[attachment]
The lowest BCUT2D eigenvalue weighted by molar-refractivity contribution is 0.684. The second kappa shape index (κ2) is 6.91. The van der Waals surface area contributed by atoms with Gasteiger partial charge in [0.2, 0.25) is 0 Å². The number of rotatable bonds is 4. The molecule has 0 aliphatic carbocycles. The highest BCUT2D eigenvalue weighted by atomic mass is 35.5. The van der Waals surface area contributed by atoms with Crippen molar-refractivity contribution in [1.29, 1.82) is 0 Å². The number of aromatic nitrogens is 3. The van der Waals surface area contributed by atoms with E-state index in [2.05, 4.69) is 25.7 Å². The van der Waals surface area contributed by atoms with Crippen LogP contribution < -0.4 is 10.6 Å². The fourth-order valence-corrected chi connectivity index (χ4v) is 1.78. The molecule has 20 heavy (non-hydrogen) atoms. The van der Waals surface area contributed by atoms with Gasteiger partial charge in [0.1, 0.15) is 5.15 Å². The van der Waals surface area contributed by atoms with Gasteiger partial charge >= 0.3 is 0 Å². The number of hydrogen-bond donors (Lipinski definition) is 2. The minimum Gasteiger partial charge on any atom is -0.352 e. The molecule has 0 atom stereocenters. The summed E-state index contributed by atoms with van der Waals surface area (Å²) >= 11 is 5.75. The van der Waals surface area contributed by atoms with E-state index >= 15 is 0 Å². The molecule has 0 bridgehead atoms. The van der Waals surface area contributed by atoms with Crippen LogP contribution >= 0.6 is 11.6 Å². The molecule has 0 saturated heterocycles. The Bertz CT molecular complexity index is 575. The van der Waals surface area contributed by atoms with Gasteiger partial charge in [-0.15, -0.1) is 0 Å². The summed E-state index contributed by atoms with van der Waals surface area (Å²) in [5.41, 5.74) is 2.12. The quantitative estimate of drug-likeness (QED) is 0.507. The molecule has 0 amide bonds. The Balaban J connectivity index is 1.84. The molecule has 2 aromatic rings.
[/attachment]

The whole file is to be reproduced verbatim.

The lowest BCUT2D eigenvalue weighted by molar-refractivity contribution is 0.684. The second kappa shape index (κ2) is 6.91. The van der Waals surface area contributed by atoms with Gasteiger partial charge in [0.2, 0.25) is 0 Å². The number of rotatable bonds is 4. The molecule has 0 aliphatic carbocycles. The highest BCUT2D eigenvalue weighted by atomic mass is 35.5. The van der Waals surface area contributed by atoms with Crippen molar-refractivity contribution in [1.29, 1.82) is 0 Å². The number of aromatic nitrogens is 3. The van der Waals surface area contributed by atoms with E-state index in [2.05, 4.69) is 25.7 Å². The van der Waals surface area contributed by atoms with Crippen LogP contribution < -0.4 is 10.6 Å². The fourth-order valence-corrected chi connectivity index (χ4v) is 1.78. The molecule has 20 heavy (non-hydrogen) atoms. The van der Waals surface area contributed by atoms with Gasteiger partial charge in [0.1, 0.15) is 5.15 Å². The van der Waals surface area contributed by atoms with Gasteiger partial charge >= 0.3 is 0 Å². The number of hydrogen-bond donors (Lipinski definition) is 2. The minimum Gasteiger partial charge on any atom is -0.352 e. The molecule has 0 atom stereocenters. The summed E-state index contributed by atoms with van der Waals surface area (Å²) >= 11 is 5.75. The van der Waals surface area contributed by atoms with E-state index >= 15 is 0 Å². The molecule has 0 bridgehead atoms. The van der Waals surface area contributed by atoms with Crippen LogP contribution >= 0.6 is 11.6 Å². The molecule has 0 saturated heterocycles. The Bertz CT molecular complexity index is 575. The van der Waals surface area contributed by atoms with Gasteiger partial charge in [-0.15, -0.1) is 0 Å². The summed E-state index contributed by atoms with van der Waals surface area (Å²) in [5.41, 5.74) is 2.12. The quantitative estimate of drug-likeness (QED) is 0.507. The molecule has 0 amide bonds. The Balaban J connectivity index is 1.84. The molecule has 2 aromatic rings.